Business as usual in the Bruins front office used to mean beating up players and their agents for every penny, former general manager Harry Sinden often turning contract negotiations into monetary martial arts.
Tell Joe Juneau to go yodel. Take Ray Bourque to salary arbitration. No foot size too big or too small to be held to the fire. Causeway Street had 24-square-foot nets and a pay window that could fit on the tip of a skate lace.
Never has the new way of doing things been better illustrated than Tuesday when GM Peter Chiarelli announced that young phenom Tyler Seguin, only some two years on the payroll, agreed to a six-year contract extension worth an average of $5.75 million per season through 2018-19. Only 20 years old, Seguin has played in but 155 NHL games and scored 89 points, although the rising offensive star finished his sophomore year as the club’s leading point-getter (67 points) in 2011-12.
Seguin, the No. 2 pick in the 2010 draft, won’t be paid so much for what he’s done but for the promise he has shown. That’s the New NHL, a league that today stands on the brink of its third lockout in less than 20 years, a league again saying times are tough, future business could be flat, and that it’s near-impossible for owners to make a buck when the stick carriers are shoveling money off sheets of ice as though they are 30 rigged craps tables. Young guns like Seguin get their money, no matter the huff and bluster of NHL HQs.
Chiarelli, who upon taking stewardship of the club six years ago said he preferred to identify and secure a core group of players long-term (witness: Red Wings), is living to his schematic. Along with the the signings of Seguin and Brad Marchand (last week, four years/$18 million), Chiarelli in recent years also secured long-term, rich extensions with captain Zdeno Chara and valued veteran Patrice Bergeron.
Four Boston forwards (David Krejci, Rich Peverley, Gregory Campbell, and Daniel Paille) are slated to enter 2012-13 with three years on their deals, while Chris Kelly has four. The average payout for that group is a touch under $3 million per year. On the back line, Johnny Boychuk and Adam McQuaid each will return to work with three years on their deals.
So while the league under Gary Bettman says it wants to ratchet down, trim back payroll, and limit players’ contract length, Chiarelli’s Bruins sail to a different horizon. Boston has become the place where hockey job security is Job One, money is always at market or better, and never is heard a discouraging word among players or their agents.
Chiarelli, in a conference call that began shortly after 3 p.m. Tuesday, acknowledged the curious “optics’’ of the Seguin deal, given that the league appears headed to another lockout. But while others may question what’s happening with Jeremy Jacobs’s Spoked-B franchise (the B stands for Bucks), Chiarelli is firm in the belief that he is doing right by the franchise that writes his checks and those of everyone else on the Black-and-Gold payroll.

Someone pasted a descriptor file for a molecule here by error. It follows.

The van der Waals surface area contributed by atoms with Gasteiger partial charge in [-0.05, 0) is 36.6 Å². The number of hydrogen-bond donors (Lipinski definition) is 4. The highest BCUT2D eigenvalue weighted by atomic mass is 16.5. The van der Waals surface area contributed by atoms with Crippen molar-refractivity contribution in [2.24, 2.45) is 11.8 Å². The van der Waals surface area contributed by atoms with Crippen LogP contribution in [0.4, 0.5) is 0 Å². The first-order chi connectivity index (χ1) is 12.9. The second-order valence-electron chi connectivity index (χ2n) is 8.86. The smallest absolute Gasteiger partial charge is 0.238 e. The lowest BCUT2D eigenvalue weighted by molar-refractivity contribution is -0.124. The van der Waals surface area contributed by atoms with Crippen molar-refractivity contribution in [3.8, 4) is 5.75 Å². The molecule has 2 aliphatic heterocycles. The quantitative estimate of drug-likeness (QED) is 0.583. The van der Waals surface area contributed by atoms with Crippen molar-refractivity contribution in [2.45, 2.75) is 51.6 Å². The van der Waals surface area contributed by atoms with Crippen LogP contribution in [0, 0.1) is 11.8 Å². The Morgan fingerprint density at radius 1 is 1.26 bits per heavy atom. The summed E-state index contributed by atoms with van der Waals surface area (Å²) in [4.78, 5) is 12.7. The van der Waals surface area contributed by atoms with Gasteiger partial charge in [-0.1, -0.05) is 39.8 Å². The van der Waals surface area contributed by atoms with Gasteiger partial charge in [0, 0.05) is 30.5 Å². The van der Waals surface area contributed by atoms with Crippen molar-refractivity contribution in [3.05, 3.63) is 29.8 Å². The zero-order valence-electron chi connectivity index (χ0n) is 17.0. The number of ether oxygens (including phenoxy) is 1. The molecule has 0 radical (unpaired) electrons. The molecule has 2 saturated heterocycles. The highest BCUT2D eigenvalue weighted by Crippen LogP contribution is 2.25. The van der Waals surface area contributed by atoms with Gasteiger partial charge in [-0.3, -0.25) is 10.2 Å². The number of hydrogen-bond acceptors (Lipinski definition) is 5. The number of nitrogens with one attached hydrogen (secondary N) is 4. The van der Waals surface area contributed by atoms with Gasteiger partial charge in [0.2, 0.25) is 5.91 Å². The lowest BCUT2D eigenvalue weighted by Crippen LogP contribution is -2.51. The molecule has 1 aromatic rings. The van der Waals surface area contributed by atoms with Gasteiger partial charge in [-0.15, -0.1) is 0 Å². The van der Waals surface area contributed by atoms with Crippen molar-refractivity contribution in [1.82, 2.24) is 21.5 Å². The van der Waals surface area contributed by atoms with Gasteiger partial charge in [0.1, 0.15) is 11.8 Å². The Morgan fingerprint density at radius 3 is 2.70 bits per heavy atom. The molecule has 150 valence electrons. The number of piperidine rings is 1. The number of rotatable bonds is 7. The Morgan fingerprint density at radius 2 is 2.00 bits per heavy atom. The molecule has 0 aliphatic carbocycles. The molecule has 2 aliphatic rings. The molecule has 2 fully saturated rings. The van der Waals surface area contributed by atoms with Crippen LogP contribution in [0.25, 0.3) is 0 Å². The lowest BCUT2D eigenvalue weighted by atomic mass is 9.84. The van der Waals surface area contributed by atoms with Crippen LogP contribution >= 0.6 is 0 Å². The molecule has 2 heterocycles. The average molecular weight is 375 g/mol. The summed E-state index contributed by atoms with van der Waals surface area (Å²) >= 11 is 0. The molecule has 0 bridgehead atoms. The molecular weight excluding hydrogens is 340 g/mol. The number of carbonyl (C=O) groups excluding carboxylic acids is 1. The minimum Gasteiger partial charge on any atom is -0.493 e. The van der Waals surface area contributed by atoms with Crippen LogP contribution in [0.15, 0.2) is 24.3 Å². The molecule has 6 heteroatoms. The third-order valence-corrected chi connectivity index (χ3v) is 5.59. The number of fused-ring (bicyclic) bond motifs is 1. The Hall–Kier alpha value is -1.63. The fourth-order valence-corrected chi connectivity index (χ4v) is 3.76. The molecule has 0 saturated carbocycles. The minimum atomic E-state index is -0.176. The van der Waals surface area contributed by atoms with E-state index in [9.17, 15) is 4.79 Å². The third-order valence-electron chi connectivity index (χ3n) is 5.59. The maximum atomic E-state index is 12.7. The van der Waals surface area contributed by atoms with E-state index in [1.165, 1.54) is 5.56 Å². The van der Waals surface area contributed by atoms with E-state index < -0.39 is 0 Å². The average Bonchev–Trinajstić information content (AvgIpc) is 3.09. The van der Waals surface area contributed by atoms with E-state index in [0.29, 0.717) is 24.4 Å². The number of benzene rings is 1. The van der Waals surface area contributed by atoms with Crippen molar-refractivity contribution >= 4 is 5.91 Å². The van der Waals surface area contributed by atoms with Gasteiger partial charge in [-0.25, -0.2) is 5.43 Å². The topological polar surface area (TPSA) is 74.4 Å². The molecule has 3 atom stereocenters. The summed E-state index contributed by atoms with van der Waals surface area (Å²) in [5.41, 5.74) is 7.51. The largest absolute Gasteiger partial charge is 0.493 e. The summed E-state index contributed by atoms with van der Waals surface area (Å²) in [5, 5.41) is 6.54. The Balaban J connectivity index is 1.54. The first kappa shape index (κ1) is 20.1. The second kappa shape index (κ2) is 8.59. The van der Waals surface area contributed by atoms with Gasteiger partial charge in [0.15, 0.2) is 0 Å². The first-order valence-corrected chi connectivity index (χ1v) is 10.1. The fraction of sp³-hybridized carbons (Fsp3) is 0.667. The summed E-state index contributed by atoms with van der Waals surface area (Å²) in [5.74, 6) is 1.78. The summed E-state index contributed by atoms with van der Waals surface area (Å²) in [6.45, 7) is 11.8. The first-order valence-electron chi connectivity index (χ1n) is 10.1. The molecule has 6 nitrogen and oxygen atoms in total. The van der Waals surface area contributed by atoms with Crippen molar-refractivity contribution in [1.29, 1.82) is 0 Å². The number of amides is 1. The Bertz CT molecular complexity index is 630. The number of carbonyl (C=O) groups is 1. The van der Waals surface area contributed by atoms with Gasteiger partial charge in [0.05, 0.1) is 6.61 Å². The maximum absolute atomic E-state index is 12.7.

“I know the optics don’t look great,’’ he said. “But I’ve got to do my business as usual.’’
In regard to Seguin, that meant tying up a player who could be the rare prolific scorer in today’s game for a half-dozen more years after his current three-year entry-level deal expires at the end of 2012-13. The bonus within the deal from Chiarelli’s standpoint, if the new CBA mirrors the one about to expire, is that Seguin surrendered two years of unrestricted free agency for a six-year package worth $34.5 million. Those two years alone, if Seguin were to become a bona fide elite scorer, could have been worth upward of $10 million each.
“I see such a high baseline,’’ said Chiarelli. “I think it’s a prudent [signing] under the current set of rules. I like what I’ve seen.’’
Seguin and Marchand combined will pull down just over $10 million starting in 2013-14, which could steer the Bruins into cap trouble. But absent a known cap number for next season, a matter that will be settled in the next CBA (if), no one knows for certain what financial orchestrations Chiarelli may have to make with his roster.
He noted that he could be forced to make a trade if the cap number is rolled back, but that he has some $9 million in wiggle room (the combined value of dormant deals owned by Marc Savard and Tim Thomas) for the upcoming season, and later the ability to deal contracts if necessary.
A “responsible framework’’ is how Chiarelli termed his financial plotting, something he also acknowledged was “an inexact science.’’ And, he added, “I’d rather deal with players we know.’’
Given that Seguin, a natural center, never has been an everyday pivot during his brief Boston tenure, the likely vulnerable player to be dealt is Krejci, who shares the No. 1 center position with Bergeron. If money gets tight a year from now, Krejci, then with two years left on his pact at a $5.25 million cap hit, could be the one to go, allowing coach Claude Julien to move Seguin to the middle.
Meanwhile, we wait on what happens in New York, where the league and the Players Association remain in a stalemate in contract talks. Ahead of the last lockout, the Bruins let the likes of free agents Sergei Gonchar, Mike Knuble, and Michael Nylander all sign with other clubs, incorrectly believing that the post-lockout market would be flooded with free agents, all to be had at reasonable rates. But when play was slated to resume in October 2005, the Bruins were left out in the cold, ultimately costing then-GM Mike O’Connell his job in March 2006 and leading to the Chiarelli hire some 90 days later.
History may be repeating itself in the form of another NHL lockout. But on Causeway Street, no one is going anywhere but to the bank, a plan that Chiarelli is banking on to keep his club a contender for years to come.
Thus far, business unusual appears to be paying off.